Although each person is different and level of activity will vary, this is a pretty good guideline to keep in mind. I kept a food dairy back when I was in a nutrition class and found that I consumed enough foods that provided me with the amount of protein needed for my body weight on a daily basis. If you are interested in knowing how much you are actually consuming, keeping track of what you eat for a few weeks or a month is a great way to find out.
You can find protein in beans, lentils, soybeans, tofu, nuts, soymilk, grains, and vegetables. Chickpeas are a great source of protein; a 1/2 cup = 7 to 8 grams of protein. Give this recipe a try and get your delicious dose of protein for the day!
Quick Chickpea Curry / Kabuli Chane Ki Subji
Reprinted from The Indian Vegan Kitchen by Madhu Gadia by arrangement with Perigee, a member of Penguin Group (USA) Inc., Copyright (c) 2009 Madhu Gadia.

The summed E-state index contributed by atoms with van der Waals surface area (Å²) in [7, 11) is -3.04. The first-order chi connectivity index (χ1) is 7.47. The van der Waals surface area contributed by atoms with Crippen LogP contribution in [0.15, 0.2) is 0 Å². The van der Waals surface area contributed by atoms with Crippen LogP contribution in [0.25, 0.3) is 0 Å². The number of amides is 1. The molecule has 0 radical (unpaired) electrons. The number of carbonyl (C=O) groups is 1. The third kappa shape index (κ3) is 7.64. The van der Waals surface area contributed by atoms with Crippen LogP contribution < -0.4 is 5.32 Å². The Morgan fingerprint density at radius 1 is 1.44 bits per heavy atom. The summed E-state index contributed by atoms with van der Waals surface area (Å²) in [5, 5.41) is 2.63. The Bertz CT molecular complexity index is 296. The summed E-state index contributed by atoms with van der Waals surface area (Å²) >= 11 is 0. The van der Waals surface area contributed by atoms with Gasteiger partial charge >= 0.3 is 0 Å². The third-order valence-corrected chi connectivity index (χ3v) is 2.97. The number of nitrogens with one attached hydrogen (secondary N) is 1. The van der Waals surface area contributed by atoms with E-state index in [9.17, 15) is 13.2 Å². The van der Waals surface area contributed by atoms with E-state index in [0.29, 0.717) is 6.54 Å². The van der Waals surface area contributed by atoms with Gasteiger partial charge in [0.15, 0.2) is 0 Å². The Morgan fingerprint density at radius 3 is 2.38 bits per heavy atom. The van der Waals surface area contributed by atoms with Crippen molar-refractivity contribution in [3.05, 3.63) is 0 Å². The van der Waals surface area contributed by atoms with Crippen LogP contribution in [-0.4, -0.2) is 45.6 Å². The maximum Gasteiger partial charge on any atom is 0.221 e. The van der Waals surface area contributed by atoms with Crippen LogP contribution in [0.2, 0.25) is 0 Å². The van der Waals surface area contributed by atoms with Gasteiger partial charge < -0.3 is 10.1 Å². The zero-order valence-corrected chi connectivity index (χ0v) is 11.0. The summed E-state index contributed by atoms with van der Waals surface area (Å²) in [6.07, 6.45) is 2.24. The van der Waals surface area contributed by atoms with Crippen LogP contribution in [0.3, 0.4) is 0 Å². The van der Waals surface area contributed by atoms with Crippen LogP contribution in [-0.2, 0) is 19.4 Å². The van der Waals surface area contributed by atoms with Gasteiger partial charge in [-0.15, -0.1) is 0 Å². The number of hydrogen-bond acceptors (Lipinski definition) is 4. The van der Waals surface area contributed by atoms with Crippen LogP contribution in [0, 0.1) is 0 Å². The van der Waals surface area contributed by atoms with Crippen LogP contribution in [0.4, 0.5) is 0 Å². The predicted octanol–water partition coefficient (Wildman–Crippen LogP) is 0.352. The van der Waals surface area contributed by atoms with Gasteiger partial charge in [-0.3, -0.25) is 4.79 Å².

- 1 (16-oz) cans of chickpeas, or 3 cups of cooked chickpeas
– 2 TBS canola or vegetable oil
– 1/8 tsp asafetida powder
– 1 tsp cumin seeds
– 1 cup onion, finely chopped
– 1 tsp ginger, peeled and grated
– 1 1/2 cups of tomato, chopped, or 1/2 cup canned chopped tomatoes
– 1/2 tsp tumeric
– 2 tsp ground coriander
– 1/2 tsp cayenne pepper, or to taste
– 1/2 tsp salt, or to taste
– 3 cups water
– 1/2 tsp garam masala
– 2 tsp lemon or lime juice
– 2 TBS cilantro, chopped
If using canned beans, drain and rinse. Set aside.
Heat up some oil in medium skillet. Add asafetida and cumin seeds. Cook for a few seconds to brown the cumin seeds.
Add onions and fry for about 2 to 3 minutes until golden brown.
Add ginger and tomatoes. Cover pan and cook for a few minutes. Uncover and with a spoon or masher, mash up the tomatoes until well blended.
Add tumeric, coriander, and cayenne pepper, and stir for a few seconds to mix well. Add the chickpeas and coat with the spices.
Add salt and water. Bring to a boil, then reduce the heat and simmer for about 10 minutes. Using the back of a spoon, mash up a few chickpeas against the pan.
Add garam masala and lemon juice. Transfer to a serving bowl and garnish with cilantro.
PS: This tastes even better the day after or the day after that or the day after that…! Just make sure to store in an airtight container and refrigerate. Yum!